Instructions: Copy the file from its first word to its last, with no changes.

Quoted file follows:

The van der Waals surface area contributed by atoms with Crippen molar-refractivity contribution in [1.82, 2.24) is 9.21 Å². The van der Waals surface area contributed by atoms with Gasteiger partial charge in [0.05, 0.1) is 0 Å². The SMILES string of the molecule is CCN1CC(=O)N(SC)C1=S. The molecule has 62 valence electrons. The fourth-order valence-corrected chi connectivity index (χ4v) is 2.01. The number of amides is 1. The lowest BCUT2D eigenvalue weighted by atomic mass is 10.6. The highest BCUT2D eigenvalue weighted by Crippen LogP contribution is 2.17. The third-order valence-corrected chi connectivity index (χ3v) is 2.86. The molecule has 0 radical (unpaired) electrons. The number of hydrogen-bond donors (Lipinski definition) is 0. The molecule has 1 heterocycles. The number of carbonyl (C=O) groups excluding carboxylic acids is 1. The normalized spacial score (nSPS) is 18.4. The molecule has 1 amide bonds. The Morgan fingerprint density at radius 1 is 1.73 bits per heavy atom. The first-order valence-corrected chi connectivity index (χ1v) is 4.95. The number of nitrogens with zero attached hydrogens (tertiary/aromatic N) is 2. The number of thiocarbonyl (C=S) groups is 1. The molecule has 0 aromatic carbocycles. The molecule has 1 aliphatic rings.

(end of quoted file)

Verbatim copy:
The van der Waals surface area contributed by atoms with Crippen molar-refractivity contribution in [1.82, 2.24) is 9.21 Å². The van der Waals surface area contributed by atoms with Gasteiger partial charge in [0.05, 0.1) is 0 Å². The SMILES string of the molecule is CCN1CC(=O)N(SC)C1=S. The molecule has 62 valence electrons. The fourth-order valence-corrected chi connectivity index (χ4v) is 2.01. The number of amides is 1. The lowest BCUT2D eigenvalue weighted by atomic mass is 10.6. The highest BCUT2D eigenvalue weighted by Crippen LogP contribution is 2.17. The third-order valence-corrected chi connectivity index (χ3v) is 2.86. The molecule has 0 radical (unpaired) electrons. The number of hydrogen-bond donors (Lipinski definition) is 0. The molecule has 1 heterocycles. The number of carbonyl (C=O) groups excluding carboxylic acids is 1. The normalized spacial score (nSPS) is 18.4. The molecule has 1 amide bonds. The Morgan fingerprint density at radius 1 is 1.73 bits per heavy atom. The first-order valence-corrected chi connectivity index (χ1v) is 4.95. The number of nitrogens with zero attached hydrogens (tertiary/aromatic N) is 2. The number of thiocarbonyl (C=S) groups is 1. The molecule has 0 aromatic carbocycles. The molecule has 1 aliphatic rings.